Daily Graphic Novel Recommendation 160

Age Of Reptiles: The Journey

by Richard Delgado
Genre notes: di-fi (dinosaur fiction)
400 pages
ISBN: 1595826831 (Amazon)

Silent comics are really difficult to pull off well. They’ve got a lot going against them. Exactly half of the linguistic repertoire being forbidden, the creator is forced to rely wholly upon visual language for all exposition. When characters cannot exposit their own motives to the reader, they must rely on illustrated cues to make their purposes, intents, reasons, and passions both knowable and then known. And as difficult as that sounds, the requirement upon the artist of these characters is phenomenal. Not only does the artist have to reliably draw characters recognizably and convey story through panel-to-panel storytelling transitions (as is the case even in comics featuring dialogue and narration), but beyond this, the artist must be able to convey all those burdens generally carried by the writer of words. Personality. Interaction. Interrogative. Exclamation. Thought. Emotion. Reaction. Success in these tasks takes the hand of a master.

In his third book in the Age Of Reptiles series, The Journey, Ricardo Delgado reveals a magnificent work of dinosaur fiction. Fourteen years after he began the series, Delgado’s come to a design and illustration sense that is easy on the eyes, powerful in communication, and still adept at conveying the wonder of the earlier series’ best moments. His work is still incredibly detailed but shows a marvelous sense of restraint, allowing abstraction where needed. As well, there are moments such as a partially devoured anklyosaur floating in a river that are magnified by Delgado’s talent with framing and negative space. What may be most jaw-droppng in “The Journey” is just how many dinosaurs Delgado draws on every page. His story calls for it for sure, but it’s still a minor wonder to behold.

Where The Journey also excels over the prior two series is in story. To illustrate, however, I’ll have to complain about something central to the earlier two books.

The reason, presumably, that Delgado chose to make Age Of Reptiles a silent work is that dinosaurs are not people. They presumably have little facility for language and if they did and we could translate it, their way of conveying meaning might be so alien to us that we wouldn’t understand anyway. My guess is that this book was made wordless in a bid for realism.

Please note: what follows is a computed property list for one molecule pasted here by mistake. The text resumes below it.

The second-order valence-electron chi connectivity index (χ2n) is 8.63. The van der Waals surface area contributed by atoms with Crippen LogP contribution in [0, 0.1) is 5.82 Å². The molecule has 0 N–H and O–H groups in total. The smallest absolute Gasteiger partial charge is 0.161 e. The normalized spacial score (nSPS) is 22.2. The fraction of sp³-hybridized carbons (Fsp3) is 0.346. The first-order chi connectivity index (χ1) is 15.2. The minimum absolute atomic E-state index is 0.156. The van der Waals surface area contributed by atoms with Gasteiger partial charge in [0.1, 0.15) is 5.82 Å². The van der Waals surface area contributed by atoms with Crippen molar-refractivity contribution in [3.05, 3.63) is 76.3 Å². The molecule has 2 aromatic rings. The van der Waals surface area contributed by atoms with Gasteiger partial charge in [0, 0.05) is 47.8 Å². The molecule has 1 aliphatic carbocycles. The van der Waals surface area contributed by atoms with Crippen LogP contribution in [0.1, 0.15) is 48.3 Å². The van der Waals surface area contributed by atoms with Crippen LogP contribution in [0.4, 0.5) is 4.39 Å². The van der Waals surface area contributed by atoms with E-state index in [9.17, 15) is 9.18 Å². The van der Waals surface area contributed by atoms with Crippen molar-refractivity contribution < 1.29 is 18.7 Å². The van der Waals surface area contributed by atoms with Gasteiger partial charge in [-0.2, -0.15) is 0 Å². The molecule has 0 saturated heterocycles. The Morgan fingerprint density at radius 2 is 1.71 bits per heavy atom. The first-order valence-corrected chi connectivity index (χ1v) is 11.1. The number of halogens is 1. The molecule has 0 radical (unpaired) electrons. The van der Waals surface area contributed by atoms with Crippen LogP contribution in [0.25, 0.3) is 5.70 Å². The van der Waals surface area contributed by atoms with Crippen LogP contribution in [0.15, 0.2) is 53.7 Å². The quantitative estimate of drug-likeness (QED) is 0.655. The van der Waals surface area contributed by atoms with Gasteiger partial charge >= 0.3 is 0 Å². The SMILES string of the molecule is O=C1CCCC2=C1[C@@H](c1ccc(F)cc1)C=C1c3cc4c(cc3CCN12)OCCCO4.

The problem, if realism is Delgado’s reason for not verbalizing anything, is that the first two series (Tribal Warfare and The Hunt) are built almost entirely on personification. Tribal Warfare features a grudge between a family of T-rexes and a family of utahraptors (I think they’re utahraptors). The lead tyrannosaurus scares the raptors off their fresh, rightful kill and initiates a back-and-forth war of attrition that lasts four chapters and ends in all-out battle. It’s a fine story but not a fine dinosaur story unless you want your dinosaurs fixed with embedded human motivation. The Hunt follows a young allosaur as he flees from the murder of his mother by some wildly coloured raptors. Their pursuit of him lasts for what seems years. Long enough at least for him to grow to full-size. Both the raptors’ dogged pursuit of the allosaur despite there being far more docile game everywhere and the allosaur’s plan to revenge himself against them left me incredulous. I couldn’t be sure why Delgado didn’t just give these animals voices if he was going to give them human motivation.

The Journey solves this problem in two ways. The first is that Delgado gives no opportunity for these reptiles to act in any way other than as the animals they are. The other is that The Journey is not the story of a dinosaur protagonist but instead the story of a massive migration. I’m reminded of Planet Earth's segment on the migration in Africa toward the Okavango Delta. Delgado depicts a collection of herbivore dinosaur herds moving from arid lands toward a lush forest. Their way is perilous and they are followed closely and picked at by predators. If there is a protagonist at all, it is the combined herd, striving forward while being winnowed and whittled. It’s magnificent and I’m so very glad that Delgado chose this direction for the third series.

The one sadness is that Age Of Reptiles isn't collected into a gorgeous oversized hardcover. It isn't even collected in a standard-sized trade paperback. Instead it's bunched into the back of a perfect-bound manga-sized omnibus collecting the first three Age Of Reptiles series. The Journey is a book that deserves space and room to breathe. It would have made a great 13"-tall hardcover, like those ones that Nobrow was doing a while back. The one bright spot of this development (beyond that the book exists at all) is that you DO get to see the earlier two series and marvel at just how well Delgado has evolved as an artist and storyteller.

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Good Ok Bad features reviews of comics, graphic novels, manga, et cetera using a rare and auspicious three-star rating system. Point systems are notoriously fiddly, so here it's been pared down to three simple possibilities:

3 Stars = Good
2 Stars = Ok
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